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on Dec 11, 2018 in Wildlife Photography

Rejuvenates the Soul

There’s one place that always rejuvenates the soul, and that’s Bosque del Apache. The birds, cold air, the silence broken by their calls, the skies filled with their flights and so much more bring life and awe to all that witness it. I’m down at Bosque with my dear friends for a few days of R&R. I’m shooting with the Z6 / 500PF and having a great time not carrying all that weight around. While I’m still getting used to the EVF for action, as you can see it does an excellent job. I’m shooting in Auto-Area AF and Continuous-High Extended. The other thing I’m having to get used to is not using my ears to determine how much I’m shooting. I came back from the morning shoot think I’d not shot much to find I have over 1500 images! Thank goodness, I like them or I’d be really...

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on Oct 30, 2018 in Wildlife Photography

What Do the Ears Say?

It’s such a little thing (those them ears are huge!), the direction of the ears on ungulates. Moose, deer, elk and all hooved animals use their ears to tell them lots of things, the main being which way is trouble coming from. They are constantly pivoting them to take inventory of everything around them. Bull Moose use them along with this to listen for the moans of cows. Those big racks are like a disk and they turn their ears to listen to all the sounds that come in. It really is a remarkable adaptation they use with great accuracy. Since the Moose don’t smile or frown or have any real facial movement, it’s their ears that do all the talking. So what do you want your ungulate to say? Here are two quick clicks to illustrate my point. Shooting with the D5 / 180-400VR a split second apart, you can see how with the ears forward (the desired position of ears) the Moose is engaging the viewer. With...

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on Oct 25, 2018 in Wildlife Photography

A Woopin is Comin!

Oh ya, nothin good is coming with that look in a Moose’s eye! Bull Moose has quite a ritual they go through each late fall in the pursuit of mating. Battling and chasing other bulls, young and old is a big part of it. It takes a lot out of them so typically after their afternoon nap, the fun begins. In this case, these two who were really just “goofin” give you a great look at the battling process. You can see in the eye of the one on the left the invitation to shove. The cocked head and eye tell the opponent that it’s on! I was shooting with the brilliant D5 / 180-400VR which provides the speed and flexibility to capture the action. So, after hours of boredom looking at sleeping bulls, you have a thirty-minute burst of sheer spectacular wildlife biology action. What a great day just knowing a whoopin is...

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on Oct 22, 2018 in Wildlife Photography

Well, So Much for Color

I got up Saturday, grabbed the Z7, FTZ with the 60f2.8micro and headed outside with Sadie to photograph the leaves frozen in the bird bathes and well, nothing. I moved leaves around the meadow, chased the light and Sadie, nothing. No worry, I’ll head to some of the trees and went for backlighting, nothing! That afternoon, the next morning, that next evening, nothing. It simply wasn’t speaking to me, I just wasn’t feeling it, the photo. The closest I came was this shot of Mt Tom Sunday evening and while there is fall color in the foreground, you wouldn’t know it as I went B&W. But that’s OK, the challenge really was just to get out, anything that came from that was icing on the cake. So my weekend challenge, well so much for...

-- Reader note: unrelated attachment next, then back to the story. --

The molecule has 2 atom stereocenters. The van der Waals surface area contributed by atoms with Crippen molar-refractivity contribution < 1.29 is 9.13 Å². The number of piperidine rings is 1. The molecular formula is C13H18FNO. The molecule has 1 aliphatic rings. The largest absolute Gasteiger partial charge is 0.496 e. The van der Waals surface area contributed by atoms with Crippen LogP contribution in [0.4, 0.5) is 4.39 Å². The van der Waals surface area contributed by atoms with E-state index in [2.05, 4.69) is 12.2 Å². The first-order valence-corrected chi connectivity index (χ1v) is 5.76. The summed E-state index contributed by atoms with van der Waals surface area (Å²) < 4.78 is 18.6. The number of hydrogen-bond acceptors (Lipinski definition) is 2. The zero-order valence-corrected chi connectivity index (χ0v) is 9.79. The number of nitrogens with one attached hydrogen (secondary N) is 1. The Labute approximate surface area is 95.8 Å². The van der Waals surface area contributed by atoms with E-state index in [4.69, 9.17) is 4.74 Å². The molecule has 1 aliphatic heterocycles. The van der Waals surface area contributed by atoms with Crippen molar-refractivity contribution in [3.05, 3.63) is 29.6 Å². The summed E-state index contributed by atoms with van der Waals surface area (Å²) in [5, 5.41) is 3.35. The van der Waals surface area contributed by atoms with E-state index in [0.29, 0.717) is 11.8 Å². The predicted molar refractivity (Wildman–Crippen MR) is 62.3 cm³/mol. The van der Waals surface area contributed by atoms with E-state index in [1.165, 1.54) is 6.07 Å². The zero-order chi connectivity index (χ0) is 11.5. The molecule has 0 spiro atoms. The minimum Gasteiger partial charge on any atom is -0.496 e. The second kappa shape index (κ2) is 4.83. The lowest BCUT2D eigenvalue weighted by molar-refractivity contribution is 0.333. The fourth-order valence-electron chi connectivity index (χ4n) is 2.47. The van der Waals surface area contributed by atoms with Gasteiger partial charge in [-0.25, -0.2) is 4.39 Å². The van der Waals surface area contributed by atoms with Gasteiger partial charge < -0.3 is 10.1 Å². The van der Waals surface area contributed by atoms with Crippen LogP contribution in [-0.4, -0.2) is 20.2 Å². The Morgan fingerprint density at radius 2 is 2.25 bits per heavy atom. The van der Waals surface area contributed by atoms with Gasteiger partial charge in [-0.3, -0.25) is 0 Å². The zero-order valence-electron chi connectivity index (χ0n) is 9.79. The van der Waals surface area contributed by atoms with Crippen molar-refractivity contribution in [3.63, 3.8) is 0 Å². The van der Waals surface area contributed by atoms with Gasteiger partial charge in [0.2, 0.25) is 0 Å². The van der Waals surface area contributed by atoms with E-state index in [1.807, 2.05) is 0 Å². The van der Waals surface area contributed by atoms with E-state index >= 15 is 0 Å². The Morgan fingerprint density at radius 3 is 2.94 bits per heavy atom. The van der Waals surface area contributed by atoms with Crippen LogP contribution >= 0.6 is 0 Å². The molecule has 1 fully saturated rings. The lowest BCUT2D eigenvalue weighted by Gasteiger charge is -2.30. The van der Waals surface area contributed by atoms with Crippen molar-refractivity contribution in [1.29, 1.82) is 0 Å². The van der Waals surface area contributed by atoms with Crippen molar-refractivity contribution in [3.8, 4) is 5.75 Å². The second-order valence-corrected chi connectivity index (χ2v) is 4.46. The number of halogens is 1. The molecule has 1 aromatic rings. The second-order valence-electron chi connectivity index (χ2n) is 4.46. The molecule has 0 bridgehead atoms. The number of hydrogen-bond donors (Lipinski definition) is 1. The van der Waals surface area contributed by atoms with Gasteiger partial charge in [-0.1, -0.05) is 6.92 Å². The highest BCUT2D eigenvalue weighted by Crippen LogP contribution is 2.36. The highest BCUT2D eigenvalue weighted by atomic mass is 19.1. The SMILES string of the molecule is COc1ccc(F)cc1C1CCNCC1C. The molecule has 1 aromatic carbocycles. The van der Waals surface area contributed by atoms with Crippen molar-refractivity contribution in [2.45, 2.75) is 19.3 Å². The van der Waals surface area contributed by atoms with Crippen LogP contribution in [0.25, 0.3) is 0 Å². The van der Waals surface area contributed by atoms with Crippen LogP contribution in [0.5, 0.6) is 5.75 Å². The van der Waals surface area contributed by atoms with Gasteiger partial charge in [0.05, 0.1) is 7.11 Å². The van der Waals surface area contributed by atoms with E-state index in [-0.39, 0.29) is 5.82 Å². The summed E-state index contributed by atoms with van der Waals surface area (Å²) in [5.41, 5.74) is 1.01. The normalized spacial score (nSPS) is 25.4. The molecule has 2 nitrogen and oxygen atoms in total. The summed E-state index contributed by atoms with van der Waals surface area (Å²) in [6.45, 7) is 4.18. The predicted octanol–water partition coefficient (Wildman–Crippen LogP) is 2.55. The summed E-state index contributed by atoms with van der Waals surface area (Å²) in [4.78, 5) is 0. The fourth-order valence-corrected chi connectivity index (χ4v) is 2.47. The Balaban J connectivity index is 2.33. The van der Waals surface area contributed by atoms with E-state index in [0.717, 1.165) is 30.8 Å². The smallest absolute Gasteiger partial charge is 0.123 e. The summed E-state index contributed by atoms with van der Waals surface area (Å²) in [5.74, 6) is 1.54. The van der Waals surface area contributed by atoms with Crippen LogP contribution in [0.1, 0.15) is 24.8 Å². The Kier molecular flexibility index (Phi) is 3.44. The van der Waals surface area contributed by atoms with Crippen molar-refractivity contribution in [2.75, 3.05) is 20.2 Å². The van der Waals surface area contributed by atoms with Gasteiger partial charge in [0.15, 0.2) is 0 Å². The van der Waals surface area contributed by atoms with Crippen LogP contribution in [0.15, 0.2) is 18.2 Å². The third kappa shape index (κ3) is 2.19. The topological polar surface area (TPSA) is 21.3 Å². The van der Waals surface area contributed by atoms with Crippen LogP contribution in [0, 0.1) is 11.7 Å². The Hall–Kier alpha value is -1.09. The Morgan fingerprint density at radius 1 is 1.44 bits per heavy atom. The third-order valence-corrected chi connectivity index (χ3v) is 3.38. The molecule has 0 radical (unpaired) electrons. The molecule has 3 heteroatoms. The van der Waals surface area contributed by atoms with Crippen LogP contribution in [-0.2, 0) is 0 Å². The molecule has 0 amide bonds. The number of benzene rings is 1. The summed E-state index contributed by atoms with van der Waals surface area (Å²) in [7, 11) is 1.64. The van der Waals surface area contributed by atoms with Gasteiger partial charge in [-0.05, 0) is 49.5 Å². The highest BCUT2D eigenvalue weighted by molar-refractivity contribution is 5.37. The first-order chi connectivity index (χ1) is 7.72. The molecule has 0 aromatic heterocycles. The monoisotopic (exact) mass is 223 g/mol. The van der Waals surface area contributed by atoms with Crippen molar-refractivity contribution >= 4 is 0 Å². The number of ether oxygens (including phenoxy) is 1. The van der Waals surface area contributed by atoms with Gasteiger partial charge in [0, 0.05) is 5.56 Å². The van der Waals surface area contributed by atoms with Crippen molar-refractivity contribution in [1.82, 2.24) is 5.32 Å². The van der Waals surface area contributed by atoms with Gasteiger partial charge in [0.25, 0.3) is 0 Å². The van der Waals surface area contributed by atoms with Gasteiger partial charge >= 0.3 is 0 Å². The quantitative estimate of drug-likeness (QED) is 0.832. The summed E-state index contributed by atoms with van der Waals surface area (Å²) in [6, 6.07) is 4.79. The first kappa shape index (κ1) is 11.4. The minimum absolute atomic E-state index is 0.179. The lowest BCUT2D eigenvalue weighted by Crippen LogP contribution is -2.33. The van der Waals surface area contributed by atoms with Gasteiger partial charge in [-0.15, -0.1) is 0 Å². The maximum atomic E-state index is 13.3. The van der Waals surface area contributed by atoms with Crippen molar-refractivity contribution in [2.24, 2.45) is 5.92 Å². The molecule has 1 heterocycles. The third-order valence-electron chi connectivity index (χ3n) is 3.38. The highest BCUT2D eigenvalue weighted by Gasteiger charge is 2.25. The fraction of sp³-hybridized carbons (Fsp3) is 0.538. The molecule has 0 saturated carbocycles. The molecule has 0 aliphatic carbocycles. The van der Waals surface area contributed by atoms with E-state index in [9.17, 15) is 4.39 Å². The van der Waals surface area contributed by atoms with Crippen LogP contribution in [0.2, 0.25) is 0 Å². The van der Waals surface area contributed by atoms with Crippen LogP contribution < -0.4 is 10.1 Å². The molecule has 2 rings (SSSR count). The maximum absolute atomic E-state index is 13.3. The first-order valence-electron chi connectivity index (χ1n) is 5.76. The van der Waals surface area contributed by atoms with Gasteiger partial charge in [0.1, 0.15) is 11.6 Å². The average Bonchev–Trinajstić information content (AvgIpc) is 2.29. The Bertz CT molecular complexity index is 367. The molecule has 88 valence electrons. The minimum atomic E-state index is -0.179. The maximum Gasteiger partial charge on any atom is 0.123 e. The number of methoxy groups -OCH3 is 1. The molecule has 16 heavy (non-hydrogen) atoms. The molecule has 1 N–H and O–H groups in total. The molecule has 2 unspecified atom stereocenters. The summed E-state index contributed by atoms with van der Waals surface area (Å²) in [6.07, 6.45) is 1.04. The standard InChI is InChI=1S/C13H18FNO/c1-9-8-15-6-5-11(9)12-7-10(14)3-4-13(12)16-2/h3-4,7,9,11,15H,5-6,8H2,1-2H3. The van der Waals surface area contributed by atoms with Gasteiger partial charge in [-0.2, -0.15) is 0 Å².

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on Oct 17, 2018 in Wildlife Photography

Thoughts on Bambi

I refer to all deer as “Bambi” for one reason, nearly everyone has seen the movie, Bambi. That powerful imagery can affect how viewers of our deer images look at our photographs. Preconceived visions are the “rose-colored” glasses we look through at the world, our own built-in filter. When it comes to critters, this is important to consider if you want that cute and cuddly appeal of critters to come through in your photographs. So with deer, here is the biggest element to never forget! You gotta have those ears pointed forward! Why? That’s a darn good question! It starts with the movie Bambi and the preconceived idea of deer being innocent, playful, and full of life. Those ears of the Mule Deer are HUGE! They can pivot independently taking in the sounds surrounding the deer. The direction of their ears can communicate visually all sorts of emotions and if you wanna grab heartstrings then you have only one option, ears pointed at the camera. Standing there in Roosevelt...

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on Oct 2, 2018 in Wildlife Photography

That Took A While!

I wish I knew the genesis of some of the photographs I want to capture. I have this unspoken list that often I don’t know I have until I see the photograph appear in my viewfinder. I’ve worked with Bison for decades and have thousands of images in my files taken in many different habitats in all sorts of weather. Yet with all of that, certain images still elude me that I want. Why I want them I can’t tell you. Be it someone else’s image that has inspired me, a “possible” photo my imagination conjured up or a combination of the two, it’s in my head in either case. This past week at Roosevelt Nat’l Park offered me one of those opportunities. It was early morning, twenty-nine degrees out as the sun popped over the horizon. There beside the road was a gorgeous Bison bull, it’s fur coated in a layer of frost. As the sun struck him, the frost turned to steam. I watched through the D5...

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